Disease-modifying antirheumatic drug
The basic therapy ( with disease-modifying anti- rheumatic drugs, DMARD ) is a treatment option in inflammatory rheumatic diseases. This long-term therapy aimed at halting the further course of the disease and the associated symptoms and limitations.
The basic drugs used in rheumatic diseases are so-called slow-acting antirheumatic drugs, or second-line drugs, which must be used over a longer period. In contrast to the first-line drugs to which analgesics, nonsteroidal anti-inflammatory drugs and nonsteroidal anti-inflammatory drugs (corticosteroids ) are among the essential drugs each have specific effects on the disease process with short-and long-term positive impact on disease progression and improve not just the symptoms. Often a combination therapy with second- and first-line agents is necessary.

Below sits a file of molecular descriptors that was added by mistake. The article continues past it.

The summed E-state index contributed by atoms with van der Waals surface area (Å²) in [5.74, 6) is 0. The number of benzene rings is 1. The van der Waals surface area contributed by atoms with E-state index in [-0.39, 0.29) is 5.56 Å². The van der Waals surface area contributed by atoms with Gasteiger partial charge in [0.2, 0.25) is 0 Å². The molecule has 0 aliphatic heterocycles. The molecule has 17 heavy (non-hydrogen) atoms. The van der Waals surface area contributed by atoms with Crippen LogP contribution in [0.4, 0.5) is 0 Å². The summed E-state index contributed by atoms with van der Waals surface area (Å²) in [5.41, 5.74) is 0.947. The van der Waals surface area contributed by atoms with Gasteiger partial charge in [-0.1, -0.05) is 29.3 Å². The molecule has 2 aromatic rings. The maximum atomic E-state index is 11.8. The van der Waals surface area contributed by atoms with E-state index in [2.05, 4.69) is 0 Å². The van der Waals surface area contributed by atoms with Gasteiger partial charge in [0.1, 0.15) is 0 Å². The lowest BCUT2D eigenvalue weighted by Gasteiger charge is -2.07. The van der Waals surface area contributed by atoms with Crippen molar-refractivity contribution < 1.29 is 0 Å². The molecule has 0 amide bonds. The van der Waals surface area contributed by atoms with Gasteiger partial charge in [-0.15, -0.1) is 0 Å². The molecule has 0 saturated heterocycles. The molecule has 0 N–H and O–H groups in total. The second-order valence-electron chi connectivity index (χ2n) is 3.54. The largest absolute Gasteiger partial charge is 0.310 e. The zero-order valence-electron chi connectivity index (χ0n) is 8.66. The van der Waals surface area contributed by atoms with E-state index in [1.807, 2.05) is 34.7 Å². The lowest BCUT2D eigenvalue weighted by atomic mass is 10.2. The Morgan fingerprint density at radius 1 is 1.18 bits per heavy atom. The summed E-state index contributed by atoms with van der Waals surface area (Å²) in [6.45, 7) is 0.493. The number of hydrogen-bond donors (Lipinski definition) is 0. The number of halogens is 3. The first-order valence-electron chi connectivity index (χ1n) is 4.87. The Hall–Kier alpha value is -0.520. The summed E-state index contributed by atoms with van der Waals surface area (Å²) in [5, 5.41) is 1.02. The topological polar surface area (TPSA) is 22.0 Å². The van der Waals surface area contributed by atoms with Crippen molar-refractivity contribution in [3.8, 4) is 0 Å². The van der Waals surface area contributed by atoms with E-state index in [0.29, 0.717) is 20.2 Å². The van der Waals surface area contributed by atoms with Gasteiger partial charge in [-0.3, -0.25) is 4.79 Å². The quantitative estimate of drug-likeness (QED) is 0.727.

- DMARDs usually do not act immediately
- Long-term effect is in the foreground
- Intervene actively in the course of disease
- Slow the disease-related deformation and destruction of joints
- Pain is getting
- Intensity and frequency of disease relapses leave after or stay completely out of
- Inflammatory joint swelling, heat and sound from effusion
- Stiffening ( morning stiffness ) of the joints after rest improves
- Inflammation and signs of activity in laboratory diagnostics normalize
- Methotrexate (now the first choice in patients with rheumatoid arthritis)
- Chloroquine / hydroxychloroquine
- D -penicillamine
- Gold compounds such as auranofin
Newer DMARDs are the " biologicals " (eg, adalimumab, etanercept, anakinra and infliximab ), which are directed in the form of antibodies, soluble receptors or antagonists to proinflammatory cytokines such as IL -1 or TNF -alpha.
Possible side effects
Possible side effects include: changes in the blood picture, gastrointestinal disorders, hair loss, tumors, allergic reactions, eye damage, skin reactions, headaches, liver damage, kidney damage and nausea. Consistent contraception is needed.